Dan Brown’s best-selling novel, The Da Vinci Code, is built around the claim that Leonardo Da Vinci’s famous painting indicates that Jesus Christ married Mary Magdalene and she bore His child. This radical revision of the story of Christ is rooted in an ancient heresy known as Gnosticism.
Gnosticism claimed to possess secret knowledge about God that was reserved only for certain initiates. Many teachings of ancient Gnosticism are collected in writings that purport to contain sayings of Jesus not recorded in the four canonical Gospels. The so-called Gospel of Philip, for example, was the basis for Dan Brown’s premise that Jesus and Mary Magdalene were married. Gnosticism taught that the material world was created by an evil god associated with the Old Testament. Most Gnostics denied the reality of Christ’s incarnation and suffering.
Some of the teachings that developed into Gnosticism in the second century were already condemned in the New Testament. Paul’s criticism of myths, genealogies, and “old wives’ tales” seems aimed at the kind of fanciful speculation that was characteristic of Gnostic writings (1 Tim. 1:4, 4:7; Titus 1:14).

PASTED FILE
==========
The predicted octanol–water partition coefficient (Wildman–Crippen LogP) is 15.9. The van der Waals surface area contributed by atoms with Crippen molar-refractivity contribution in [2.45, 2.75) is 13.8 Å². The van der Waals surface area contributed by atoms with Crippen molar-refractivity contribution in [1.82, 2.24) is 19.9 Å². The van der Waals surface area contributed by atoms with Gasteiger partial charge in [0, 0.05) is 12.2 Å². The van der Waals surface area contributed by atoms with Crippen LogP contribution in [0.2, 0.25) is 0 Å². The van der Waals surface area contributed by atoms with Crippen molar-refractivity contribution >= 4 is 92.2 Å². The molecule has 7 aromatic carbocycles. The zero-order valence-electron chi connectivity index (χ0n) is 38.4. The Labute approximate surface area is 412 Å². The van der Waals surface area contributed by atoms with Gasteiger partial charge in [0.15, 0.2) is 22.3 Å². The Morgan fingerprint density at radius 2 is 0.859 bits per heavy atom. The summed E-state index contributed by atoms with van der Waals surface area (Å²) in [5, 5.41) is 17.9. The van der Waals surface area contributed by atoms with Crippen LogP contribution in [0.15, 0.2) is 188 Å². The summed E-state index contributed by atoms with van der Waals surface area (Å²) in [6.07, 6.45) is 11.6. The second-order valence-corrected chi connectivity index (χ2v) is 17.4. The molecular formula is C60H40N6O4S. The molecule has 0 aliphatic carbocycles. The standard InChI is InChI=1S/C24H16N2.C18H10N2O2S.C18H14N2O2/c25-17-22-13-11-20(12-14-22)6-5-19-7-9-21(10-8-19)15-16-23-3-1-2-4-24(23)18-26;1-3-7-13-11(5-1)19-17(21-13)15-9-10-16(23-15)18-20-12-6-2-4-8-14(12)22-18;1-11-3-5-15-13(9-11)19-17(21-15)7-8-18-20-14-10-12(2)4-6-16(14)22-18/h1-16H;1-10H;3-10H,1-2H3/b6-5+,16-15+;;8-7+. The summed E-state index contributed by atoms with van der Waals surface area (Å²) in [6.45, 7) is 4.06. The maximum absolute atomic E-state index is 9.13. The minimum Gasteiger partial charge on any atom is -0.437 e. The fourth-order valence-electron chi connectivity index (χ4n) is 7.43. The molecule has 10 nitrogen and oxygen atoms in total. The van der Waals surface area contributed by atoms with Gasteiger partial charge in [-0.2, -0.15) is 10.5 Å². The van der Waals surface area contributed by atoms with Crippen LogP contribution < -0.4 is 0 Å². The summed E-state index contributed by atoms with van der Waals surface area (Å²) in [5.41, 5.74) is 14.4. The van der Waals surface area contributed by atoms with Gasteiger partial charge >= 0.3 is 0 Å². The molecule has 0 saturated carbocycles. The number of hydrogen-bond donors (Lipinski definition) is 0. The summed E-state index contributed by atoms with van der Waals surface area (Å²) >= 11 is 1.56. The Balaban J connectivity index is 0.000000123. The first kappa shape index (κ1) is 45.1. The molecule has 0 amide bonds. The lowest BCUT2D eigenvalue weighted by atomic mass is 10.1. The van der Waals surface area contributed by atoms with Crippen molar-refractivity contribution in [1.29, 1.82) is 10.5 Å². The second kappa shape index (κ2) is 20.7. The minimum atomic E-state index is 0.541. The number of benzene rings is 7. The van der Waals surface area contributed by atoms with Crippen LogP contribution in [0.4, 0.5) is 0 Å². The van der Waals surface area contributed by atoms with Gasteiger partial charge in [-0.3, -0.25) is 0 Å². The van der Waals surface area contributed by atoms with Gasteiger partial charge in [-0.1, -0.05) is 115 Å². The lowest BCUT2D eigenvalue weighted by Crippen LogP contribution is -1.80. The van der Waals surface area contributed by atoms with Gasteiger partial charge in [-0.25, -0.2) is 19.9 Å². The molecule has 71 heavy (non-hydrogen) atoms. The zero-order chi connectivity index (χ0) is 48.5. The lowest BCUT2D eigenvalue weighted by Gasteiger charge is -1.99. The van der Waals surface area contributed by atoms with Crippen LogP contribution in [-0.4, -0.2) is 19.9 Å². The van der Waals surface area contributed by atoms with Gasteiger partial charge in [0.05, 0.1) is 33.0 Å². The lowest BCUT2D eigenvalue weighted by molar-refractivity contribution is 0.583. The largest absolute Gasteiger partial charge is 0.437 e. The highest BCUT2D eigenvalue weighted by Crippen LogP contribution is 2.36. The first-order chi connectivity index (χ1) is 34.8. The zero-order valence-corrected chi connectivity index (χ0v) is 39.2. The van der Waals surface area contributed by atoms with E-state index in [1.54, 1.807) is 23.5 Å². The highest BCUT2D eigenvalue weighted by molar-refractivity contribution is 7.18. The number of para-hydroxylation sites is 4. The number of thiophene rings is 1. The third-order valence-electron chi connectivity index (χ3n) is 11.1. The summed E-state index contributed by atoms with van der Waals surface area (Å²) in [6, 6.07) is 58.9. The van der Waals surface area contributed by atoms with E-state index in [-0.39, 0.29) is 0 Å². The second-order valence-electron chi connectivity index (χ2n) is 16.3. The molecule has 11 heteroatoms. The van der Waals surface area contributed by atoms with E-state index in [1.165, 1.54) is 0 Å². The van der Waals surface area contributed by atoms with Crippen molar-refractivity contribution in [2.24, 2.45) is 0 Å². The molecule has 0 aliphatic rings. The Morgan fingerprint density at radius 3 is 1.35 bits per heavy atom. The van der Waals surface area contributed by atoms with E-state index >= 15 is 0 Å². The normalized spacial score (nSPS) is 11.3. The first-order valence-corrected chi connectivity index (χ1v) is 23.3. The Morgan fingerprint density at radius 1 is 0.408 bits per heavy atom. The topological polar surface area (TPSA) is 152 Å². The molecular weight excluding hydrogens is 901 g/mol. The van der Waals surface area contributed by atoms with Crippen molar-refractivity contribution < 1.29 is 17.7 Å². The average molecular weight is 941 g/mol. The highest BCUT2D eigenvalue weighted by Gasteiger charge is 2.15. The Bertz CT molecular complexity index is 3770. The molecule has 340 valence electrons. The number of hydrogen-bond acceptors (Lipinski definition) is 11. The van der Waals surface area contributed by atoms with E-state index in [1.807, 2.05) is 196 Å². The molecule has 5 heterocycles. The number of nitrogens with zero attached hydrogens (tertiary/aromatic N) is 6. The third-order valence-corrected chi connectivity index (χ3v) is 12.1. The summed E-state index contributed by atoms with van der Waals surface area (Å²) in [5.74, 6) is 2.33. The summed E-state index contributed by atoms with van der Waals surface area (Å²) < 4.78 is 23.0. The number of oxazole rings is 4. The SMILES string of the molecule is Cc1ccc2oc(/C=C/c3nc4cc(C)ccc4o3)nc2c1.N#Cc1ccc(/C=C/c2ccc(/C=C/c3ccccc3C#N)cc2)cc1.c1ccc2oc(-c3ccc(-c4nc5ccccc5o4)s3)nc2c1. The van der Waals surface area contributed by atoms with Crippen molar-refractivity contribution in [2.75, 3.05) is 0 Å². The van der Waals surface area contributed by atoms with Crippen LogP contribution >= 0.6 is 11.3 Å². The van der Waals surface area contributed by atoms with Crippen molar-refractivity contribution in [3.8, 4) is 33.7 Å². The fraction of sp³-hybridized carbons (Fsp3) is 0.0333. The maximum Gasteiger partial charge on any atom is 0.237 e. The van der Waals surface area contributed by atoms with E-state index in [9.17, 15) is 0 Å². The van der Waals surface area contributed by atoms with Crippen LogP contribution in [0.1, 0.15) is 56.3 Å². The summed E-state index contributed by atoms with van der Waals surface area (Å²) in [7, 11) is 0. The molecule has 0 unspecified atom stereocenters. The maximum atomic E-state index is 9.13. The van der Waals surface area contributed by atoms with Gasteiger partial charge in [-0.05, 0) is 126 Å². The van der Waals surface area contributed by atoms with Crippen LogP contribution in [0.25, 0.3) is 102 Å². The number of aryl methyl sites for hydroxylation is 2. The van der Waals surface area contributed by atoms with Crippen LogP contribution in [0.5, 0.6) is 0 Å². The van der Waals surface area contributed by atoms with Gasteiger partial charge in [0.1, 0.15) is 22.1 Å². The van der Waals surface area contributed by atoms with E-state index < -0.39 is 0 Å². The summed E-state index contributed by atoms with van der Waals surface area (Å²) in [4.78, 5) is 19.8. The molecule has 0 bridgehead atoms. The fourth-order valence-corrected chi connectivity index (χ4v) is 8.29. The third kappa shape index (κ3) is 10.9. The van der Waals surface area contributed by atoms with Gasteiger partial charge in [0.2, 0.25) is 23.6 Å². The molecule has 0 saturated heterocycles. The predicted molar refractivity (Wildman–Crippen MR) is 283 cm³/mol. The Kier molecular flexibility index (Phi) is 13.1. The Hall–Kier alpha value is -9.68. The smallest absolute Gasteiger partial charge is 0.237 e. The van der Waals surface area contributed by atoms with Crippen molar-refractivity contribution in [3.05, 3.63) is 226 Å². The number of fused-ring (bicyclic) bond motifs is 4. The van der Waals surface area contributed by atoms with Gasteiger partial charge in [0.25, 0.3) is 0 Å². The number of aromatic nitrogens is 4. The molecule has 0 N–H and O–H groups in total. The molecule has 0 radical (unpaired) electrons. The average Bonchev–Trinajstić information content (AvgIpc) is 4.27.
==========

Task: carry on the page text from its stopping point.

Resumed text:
Why Theology Matters
Although Gnosticism was widely condemned by the church from its very inception, Gnostic themes have gained new interest today in both popular and scholarly writing. Gnostic claims of suppressed teaching and secret truth appeal to modern suspicion of religious institutions. The belief in a “divine feminine” is attractive to those who see the church as too patriarchal. The Gnostic gospels are not historically reliable, and they do not present a true picture of our Lord Jesus Christ.
For Further Reading
For a critique of the Gnostic assertions made by Dan Brown in The Da Vinci Code read The Da Vinci Deception by Erwin Lutzer (Tyndale House).